“Religious force is nothing other than the collective and anonymous force of the clan.”
~ Emile Durkheim in The Elementary Forms of the Religious Life, 1912.

Nicolaus Copernicus‘s book “On the Revolutions of the Heavenly Spheres” is added to the Index of Forbidden Books

Today in Science:

1616 – Nicolaus Copernicus‘s book On the Revolutions of the Heavenly Spheres is added to the Index of Forbidden Books 73 years after it was first published.

Here’s Copernicus’s heliocentric model in the book’s manuscript. Note the Sun in the center with seven planets around it. The Index Librorum Prohibitorum was finally abolished as church law in 1965

Cosmological considerations in the general theory of relativity

Today in Science history —> On this day 104 years ago, Albert Einstein presented the paper “Kosmologische Betrachtungen zur allgemeinen Relativitätstheorie” (“Cosmological considerations in the general theory of relativity”) at the weekly meeting of the Prussian Academy of Sciences in Berlin. The pivotal research, often overlooked amid Einstein’s many accomplishments, applied his newly minted general theory of relativity to the universe as a whole. The study of cosmology would never be the same again. Despite the shortcomings of Einstein’s model universe, the paper was a major advance at a time when many astronomers believed that the Milky Way constituted the entire universe.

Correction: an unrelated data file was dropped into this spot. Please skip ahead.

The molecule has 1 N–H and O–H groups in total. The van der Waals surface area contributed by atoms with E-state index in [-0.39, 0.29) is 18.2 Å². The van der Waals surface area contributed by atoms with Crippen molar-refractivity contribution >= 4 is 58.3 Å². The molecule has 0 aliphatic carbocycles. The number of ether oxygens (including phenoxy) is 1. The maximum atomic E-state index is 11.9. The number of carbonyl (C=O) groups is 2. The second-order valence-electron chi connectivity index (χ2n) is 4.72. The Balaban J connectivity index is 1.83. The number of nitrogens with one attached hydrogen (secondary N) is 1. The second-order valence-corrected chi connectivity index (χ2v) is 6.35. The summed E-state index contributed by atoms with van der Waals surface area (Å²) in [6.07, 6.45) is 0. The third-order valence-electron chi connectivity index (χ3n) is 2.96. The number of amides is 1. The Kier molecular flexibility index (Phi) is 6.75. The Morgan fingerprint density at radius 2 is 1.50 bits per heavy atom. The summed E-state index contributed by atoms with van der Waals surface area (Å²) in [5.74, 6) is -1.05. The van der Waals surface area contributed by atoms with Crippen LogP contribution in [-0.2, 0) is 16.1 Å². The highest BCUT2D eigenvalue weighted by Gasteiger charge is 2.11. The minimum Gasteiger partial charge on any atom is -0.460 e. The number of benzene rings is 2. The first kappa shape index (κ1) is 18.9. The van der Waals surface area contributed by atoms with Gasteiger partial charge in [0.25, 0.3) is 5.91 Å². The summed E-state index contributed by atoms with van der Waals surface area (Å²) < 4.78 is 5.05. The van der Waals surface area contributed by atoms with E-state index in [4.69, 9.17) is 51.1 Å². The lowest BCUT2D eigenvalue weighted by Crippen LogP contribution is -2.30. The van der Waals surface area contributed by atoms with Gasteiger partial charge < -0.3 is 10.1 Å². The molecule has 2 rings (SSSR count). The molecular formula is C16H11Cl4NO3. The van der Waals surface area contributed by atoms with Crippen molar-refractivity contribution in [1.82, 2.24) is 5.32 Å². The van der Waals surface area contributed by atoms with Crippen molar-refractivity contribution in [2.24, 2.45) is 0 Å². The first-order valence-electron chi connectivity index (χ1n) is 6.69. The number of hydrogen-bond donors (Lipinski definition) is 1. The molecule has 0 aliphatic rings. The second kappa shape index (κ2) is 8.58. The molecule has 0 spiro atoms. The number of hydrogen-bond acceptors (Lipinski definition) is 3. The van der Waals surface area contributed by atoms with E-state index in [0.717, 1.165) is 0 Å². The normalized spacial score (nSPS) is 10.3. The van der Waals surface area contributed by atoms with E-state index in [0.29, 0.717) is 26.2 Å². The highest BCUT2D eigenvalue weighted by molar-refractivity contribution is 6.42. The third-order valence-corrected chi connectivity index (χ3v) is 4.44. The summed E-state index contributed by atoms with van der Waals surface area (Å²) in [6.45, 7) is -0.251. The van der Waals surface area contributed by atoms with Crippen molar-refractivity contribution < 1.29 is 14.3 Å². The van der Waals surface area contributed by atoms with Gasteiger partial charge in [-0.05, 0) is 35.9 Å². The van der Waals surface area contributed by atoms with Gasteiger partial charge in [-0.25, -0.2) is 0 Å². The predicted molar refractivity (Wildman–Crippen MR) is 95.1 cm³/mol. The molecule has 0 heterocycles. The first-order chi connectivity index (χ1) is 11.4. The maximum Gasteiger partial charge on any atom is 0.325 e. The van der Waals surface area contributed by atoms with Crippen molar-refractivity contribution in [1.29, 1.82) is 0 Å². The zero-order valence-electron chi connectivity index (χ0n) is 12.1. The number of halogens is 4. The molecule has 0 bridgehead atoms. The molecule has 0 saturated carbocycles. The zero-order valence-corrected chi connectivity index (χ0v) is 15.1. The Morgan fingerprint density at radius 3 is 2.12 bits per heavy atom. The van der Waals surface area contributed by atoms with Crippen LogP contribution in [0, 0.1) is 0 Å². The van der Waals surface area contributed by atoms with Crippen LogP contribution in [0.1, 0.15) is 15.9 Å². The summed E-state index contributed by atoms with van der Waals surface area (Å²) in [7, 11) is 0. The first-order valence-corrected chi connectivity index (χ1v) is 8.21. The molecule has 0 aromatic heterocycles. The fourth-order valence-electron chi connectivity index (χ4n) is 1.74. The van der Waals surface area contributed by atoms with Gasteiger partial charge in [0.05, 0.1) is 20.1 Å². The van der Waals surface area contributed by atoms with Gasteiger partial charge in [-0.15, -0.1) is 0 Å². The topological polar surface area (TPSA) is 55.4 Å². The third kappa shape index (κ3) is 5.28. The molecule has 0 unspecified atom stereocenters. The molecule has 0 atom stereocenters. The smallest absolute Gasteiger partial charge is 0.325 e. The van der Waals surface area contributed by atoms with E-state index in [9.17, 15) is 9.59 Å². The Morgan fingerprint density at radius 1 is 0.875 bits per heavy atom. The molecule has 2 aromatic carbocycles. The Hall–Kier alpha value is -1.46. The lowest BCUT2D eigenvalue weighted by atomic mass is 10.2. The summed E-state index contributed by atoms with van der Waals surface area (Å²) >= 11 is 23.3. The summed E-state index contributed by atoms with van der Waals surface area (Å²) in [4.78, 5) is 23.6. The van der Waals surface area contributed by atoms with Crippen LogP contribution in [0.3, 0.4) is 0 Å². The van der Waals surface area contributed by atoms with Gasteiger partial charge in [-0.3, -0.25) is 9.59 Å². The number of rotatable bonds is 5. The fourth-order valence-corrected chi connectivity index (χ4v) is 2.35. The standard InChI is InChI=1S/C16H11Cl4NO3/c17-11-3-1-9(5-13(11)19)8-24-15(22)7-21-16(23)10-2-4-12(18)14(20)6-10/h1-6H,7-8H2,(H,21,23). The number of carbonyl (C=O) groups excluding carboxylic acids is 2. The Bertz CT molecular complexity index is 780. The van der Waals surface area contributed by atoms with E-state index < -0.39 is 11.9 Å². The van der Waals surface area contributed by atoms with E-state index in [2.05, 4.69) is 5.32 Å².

#Science #Einstein

Apollo Disaster

Today in Space History —> On January 27, 1967, tragedy struck the Apollo program when a flash fire occurred in command module 012 during a launch pad test of the Apollo/Saturn space vehicle being prepared for the first piloted flight, the AS-204 mission. Three astronauts, Lt. Col. Virgil I. Grissom, a veteran of Mercury and Gemini missions; Lt. Col. Edward H. White, the astronaut who had performed the first United States extravehicular activity during the Gemini program; and Roger B. Chaffee, an astronaut preparing for his first space flight, died in this tragic accident.

Above are the charred remains of the capsule interior after the bodies were removed:

Earth Rotation Day

It’s Earth Rotation Day, in honor of Foucault, who did this: